Last updateWed, 19 Jun 2024 7pm

A changing partnership: Ferag and Burda Druck GmbH

Ferag and Burda Druck GmbH have been partners in the world of printing technology for three decades. Wolfgang Kienzle, General Plant Manager at Burda Druck GmbH, reflected on the development of this partnership and its recent successes during a visit to Switzerland.

“In the past, a partnership like ours was perhaps more common,” begins Kienzle. “But in the last 8 years, since I joined the management team, we have seen that the close relationship between suppliers and customers cannot always be taken for granted due to the fast pace of our society.” During this time of change, the collaboration between Ferag and Burda has become a valuable partnership of equals. “It's about give and take,” emphasizes Kienzle. “The collaboration between suppliers and customers has become more dynamic and offers new opportunities for fruitful, inspiring cooperation.”
Burda Druck sees itself, among other things, as a solution provider for its customers, with whom it works together to develop effective solutions for industrial production. And would like not only customers but also competitors to play an increasing role in the development and implementation of solutions. Both Burda and Ferag are convinced that the involvement of all players contributes to the creation of individual solutions that advance the entire industry. They play a crucial role in keeping products competitive and cost-effective, which ultimately benefits everyone involved.
One important innovation driven by Burda and implemented by Ferag is the development of ferag.ecofix. “Innovations in the machine industry are rare these days,” explains Kienzle. “But we wanted real sustainability, not greenwashing.” The idea for ferag.ecofix came from the ever louder calls for sustainable solutions, but also from the specific challenges that foil cause on sorting and conveyor belts, e.g. when reading barcodes and addresses. To solve these problems, Ferag developed a prototype of the ferag.ecofix and conducted extensive tests on the system together with Burda Druck. The Post accompanied this new development for a year. Finally, after the test phase, the ferag.ecofix solution was approved as a standard solution in fall 2023. This was a milestone. “It shows that innovation is still possible in the graphic arts industry,” says Kienzle proudly. “We are a solution provider for our customers and are also committed to sustainability.”
ferag.ecofix replaces the use of foils. Publishers and printers reduce their ecological footprint and work more efficiently at the same time. The product enables more environmentally friendly processing of print products, which benefits not only the companies but also their customers. The product has established itself as the industry standard and has proven itself in practice. The first publishing houses are making the use of ferag.ecofix mandatory. On the one hand, this reflects the awareness of environmental and sustainability issues in the printing industry. On the other hand, it ensures that their suppliers use efficient and sustainable production technologies to deliver high-quality and sustainable products.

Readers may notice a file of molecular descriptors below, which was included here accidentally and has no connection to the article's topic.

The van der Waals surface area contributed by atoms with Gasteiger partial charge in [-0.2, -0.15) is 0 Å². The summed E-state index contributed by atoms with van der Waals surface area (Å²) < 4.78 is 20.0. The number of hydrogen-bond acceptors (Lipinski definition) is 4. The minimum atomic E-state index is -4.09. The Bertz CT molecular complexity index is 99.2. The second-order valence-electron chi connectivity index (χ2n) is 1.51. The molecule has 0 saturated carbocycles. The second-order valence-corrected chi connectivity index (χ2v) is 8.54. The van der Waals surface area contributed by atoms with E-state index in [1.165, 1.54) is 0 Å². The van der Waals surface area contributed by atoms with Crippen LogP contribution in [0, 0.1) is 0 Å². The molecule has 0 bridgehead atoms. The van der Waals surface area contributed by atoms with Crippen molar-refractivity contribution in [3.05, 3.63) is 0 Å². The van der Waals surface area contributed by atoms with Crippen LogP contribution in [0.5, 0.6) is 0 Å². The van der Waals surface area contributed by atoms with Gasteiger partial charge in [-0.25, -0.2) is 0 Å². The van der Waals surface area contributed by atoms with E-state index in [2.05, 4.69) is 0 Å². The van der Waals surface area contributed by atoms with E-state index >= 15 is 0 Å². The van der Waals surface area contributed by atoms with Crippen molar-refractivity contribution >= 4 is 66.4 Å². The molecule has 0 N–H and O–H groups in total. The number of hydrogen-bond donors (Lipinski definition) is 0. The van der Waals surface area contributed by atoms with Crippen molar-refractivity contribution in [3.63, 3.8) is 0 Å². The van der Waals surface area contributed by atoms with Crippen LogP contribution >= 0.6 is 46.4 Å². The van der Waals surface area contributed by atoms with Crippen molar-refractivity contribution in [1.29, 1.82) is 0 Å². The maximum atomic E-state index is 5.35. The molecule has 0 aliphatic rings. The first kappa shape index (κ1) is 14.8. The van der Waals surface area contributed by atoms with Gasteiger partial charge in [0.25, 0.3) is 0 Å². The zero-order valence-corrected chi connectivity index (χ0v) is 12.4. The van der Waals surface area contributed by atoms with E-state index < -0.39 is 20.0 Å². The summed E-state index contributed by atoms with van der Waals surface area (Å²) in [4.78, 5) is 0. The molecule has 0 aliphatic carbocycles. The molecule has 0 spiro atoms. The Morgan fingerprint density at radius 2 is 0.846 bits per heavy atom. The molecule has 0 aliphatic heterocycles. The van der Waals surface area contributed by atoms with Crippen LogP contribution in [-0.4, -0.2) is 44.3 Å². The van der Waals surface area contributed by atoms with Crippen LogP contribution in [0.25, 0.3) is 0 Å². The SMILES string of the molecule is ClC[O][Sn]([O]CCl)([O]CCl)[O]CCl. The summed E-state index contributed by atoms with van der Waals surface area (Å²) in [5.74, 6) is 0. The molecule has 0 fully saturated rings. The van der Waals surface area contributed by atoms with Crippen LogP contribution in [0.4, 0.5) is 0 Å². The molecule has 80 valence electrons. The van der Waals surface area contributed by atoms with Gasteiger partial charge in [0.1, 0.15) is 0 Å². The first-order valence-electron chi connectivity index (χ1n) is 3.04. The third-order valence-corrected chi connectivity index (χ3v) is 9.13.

But the journey does not end here, the future of the printing industry will be shaped by trends. For example, the requirement to produce individual products down to a batch size of one. At a time when personalized ads and products are becoming increasingly important, the ability to cater to the specific needs of each individual customer is crucial. Print companies need to be flexible and able to offer customized solutions, be it for printed ads, marketing materials or even products themselves. This development will not only improve the efficiency and effectiveness of campaigns, but also open up new opportunities for the print industry to further differentiate itself and meet the needs of an increasingly individualized society. “Innovation is essential in order to remain cost-efficient, ecological and customer-oriented,” emphasizes Kienzle.
In this respect, Ferag is positioning itself as a reliable partner and supporter for the printing industry and is sending out clear signals that it will continue to be present in the industry. The company understands the challenges facing print shops and is collaborating with its customers to ensure a stable future for the industry. Despite uncertainties, Kienzle is convinced that the graphic arts industry will continue to exist. “It's about moving closer together and sticking together,” he says, looking to the future. His wish for the next few years? “That we can continue to be proud of what we do and that we can continue to print for our customers for a long time to come,” concludes Kienzle. “The desire to read must be reawakened in young people, and we can play an important role in this.”



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